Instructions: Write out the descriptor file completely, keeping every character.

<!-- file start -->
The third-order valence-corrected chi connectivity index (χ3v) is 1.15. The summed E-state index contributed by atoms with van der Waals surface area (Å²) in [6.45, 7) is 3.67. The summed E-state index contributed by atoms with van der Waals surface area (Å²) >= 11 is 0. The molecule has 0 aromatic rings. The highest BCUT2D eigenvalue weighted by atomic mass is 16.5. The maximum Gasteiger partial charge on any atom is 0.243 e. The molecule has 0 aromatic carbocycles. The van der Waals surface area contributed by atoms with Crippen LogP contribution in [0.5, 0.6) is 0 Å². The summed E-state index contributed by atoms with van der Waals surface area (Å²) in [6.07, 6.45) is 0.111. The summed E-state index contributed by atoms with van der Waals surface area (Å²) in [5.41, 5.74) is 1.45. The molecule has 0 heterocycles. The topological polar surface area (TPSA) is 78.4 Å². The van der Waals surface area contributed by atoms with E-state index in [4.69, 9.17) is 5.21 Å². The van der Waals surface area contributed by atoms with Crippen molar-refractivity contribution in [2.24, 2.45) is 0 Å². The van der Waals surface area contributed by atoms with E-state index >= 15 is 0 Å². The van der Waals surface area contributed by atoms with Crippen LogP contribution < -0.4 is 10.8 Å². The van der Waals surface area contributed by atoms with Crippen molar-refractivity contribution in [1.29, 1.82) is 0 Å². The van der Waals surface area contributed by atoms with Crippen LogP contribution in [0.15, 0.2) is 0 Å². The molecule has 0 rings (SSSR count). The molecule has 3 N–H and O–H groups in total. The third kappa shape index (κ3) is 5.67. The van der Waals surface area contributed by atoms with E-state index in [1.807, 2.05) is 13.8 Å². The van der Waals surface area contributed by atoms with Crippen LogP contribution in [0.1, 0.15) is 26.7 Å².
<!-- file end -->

The third-order valence-corrected chi connectivity index (χ3v) is 1.15. The summed E-state index contributed by atoms with van der Waals surface area (Å²) in [6.45, 7) is 3.67. The summed E-state index contributed by atoms with van der Waals surface area (Å²) >= 11 is 0. The molecule has 0 aromatic rings. The highest BCUT2D eigenvalue weighted by atomic mass is 16.5. The maximum Gasteiger partial charge on any atom is 0.243 e. The molecule has 0 aromatic carbocycles. The van der Waals surface area contributed by atoms with Crippen LogP contribution in [0.5, 0.6) is 0 Å². The summed E-state index contributed by atoms with van der Waals surface area (Å²) in [6.07, 6.45) is 0.111. The summed E-state index contributed by atoms with van der Waals surface area (Å²) in [5.41, 5.74) is 1.45. The molecule has 0 heterocycles. The topological polar surface area (TPSA) is 78.4 Å². The van der Waals surface area contributed by atoms with E-state index in [4.69, 9.17) is 5.21 Å². The van der Waals surface area contributed by atoms with Crippen molar-refractivity contribution in [2.24, 2.45) is 0 Å². The van der Waals surface area contributed by atoms with E-state index >= 15 is 0 Å². The van der Waals surface area contributed by atoms with Crippen LogP contribution < -0.4 is 10.8 Å². The van der Waals surface area contributed by atoms with Crippen molar-refractivity contribution in [1.29, 1.82) is 0 Å². The van der Waals surface area contributed by atoms with Crippen LogP contribution in [0.15, 0.2) is 0 Å². The molecule has 0 rings (SSSR count). The molecule has 3 N–H and O–H groups in total. The third kappa shape index (κ3) is 5.67. The van der Waals surface area contributed by atoms with E-state index in [1.807, 2.05) is 13.8 Å². The van der Waals surface area contributed by atoms with Crippen LogP contribution in [0.1, 0.15) is 26.7 Å².